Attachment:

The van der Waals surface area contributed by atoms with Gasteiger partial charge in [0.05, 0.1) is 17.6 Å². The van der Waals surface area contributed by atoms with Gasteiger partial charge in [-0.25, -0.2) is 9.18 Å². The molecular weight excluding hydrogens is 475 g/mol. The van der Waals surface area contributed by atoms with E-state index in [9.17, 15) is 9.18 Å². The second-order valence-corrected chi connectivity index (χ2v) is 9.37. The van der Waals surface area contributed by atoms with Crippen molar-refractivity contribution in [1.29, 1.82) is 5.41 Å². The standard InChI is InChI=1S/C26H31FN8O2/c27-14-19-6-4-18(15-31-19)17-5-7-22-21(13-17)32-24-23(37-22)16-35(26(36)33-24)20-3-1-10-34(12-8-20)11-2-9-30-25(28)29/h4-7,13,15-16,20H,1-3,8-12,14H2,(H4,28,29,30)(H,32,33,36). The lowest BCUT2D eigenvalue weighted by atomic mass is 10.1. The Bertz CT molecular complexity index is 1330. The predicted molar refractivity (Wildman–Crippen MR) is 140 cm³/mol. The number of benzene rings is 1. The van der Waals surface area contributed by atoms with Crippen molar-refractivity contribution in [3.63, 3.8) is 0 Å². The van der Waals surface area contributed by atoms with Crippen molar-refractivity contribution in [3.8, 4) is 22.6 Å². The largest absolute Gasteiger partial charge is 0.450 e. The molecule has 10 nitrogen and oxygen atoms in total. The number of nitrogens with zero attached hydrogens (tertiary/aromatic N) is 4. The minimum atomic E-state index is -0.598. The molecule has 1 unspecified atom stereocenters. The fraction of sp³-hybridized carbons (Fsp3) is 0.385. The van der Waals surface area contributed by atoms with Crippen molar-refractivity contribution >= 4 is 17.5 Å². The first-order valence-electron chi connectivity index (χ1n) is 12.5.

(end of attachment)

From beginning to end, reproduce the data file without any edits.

The van der Waals surface area contributed by atoms with Gasteiger partial charge in [0.05, 0.1) is 17.6 Å². The van der Waals surface area contributed by atoms with Gasteiger partial charge in [-0.25, -0.2) is 9.18 Å². The molecular weight excluding hydrogens is 475 g/mol. The van der Waals surface area contributed by atoms with E-state index in [9.17, 15) is 9.18 Å². The second-order valence-corrected chi connectivity index (χ2v) is 9.37. The van der Waals surface area contributed by atoms with Crippen molar-refractivity contribution in [1.29, 1.82) is 5.41 Å². The standard InChI is InChI=1S/C26H31FN8O2/c27-14-19-6-4-18(15-31-19)17-5-7-22-21(13-17)32-24-23(37-22)16-35(26(36)33-24)20-3-1-10-34(12-8-20)11-2-9-30-25(28)29/h4-7,13,15-16,20H,1-3,8-12,14H2,(H4,28,29,30)(H,32,33,36). The lowest BCUT2D eigenvalue weighted by atomic mass is 10.1. The Bertz CT molecular complexity index is 1330. The predicted molar refractivity (Wildman–Crippen MR) is 140 cm³/mol. The number of benzene rings is 1. The van der Waals surface area contributed by atoms with Crippen molar-refractivity contribution in [3.63, 3.8) is 0 Å². The van der Waals surface area contributed by atoms with Crippen molar-refractivity contribution in [3.8, 4) is 22.6 Å². The largest absolute Gasteiger partial charge is 0.450 e. The molecule has 10 nitrogen and oxygen atoms in total. The number of nitrogens with zero attached hydrogens (tertiary/aromatic N) is 4. The minimum atomic E-state index is -0.598. The molecule has 1 unspecified atom stereocenters. The fraction of sp³-hybridized carbons (Fsp3) is 0.385. The van der Waals surface area contributed by atoms with Crippen molar-refractivity contribution >= 4 is 17.5 Å². The first-order valence-electron chi connectivity index (χ1n) is 12.5.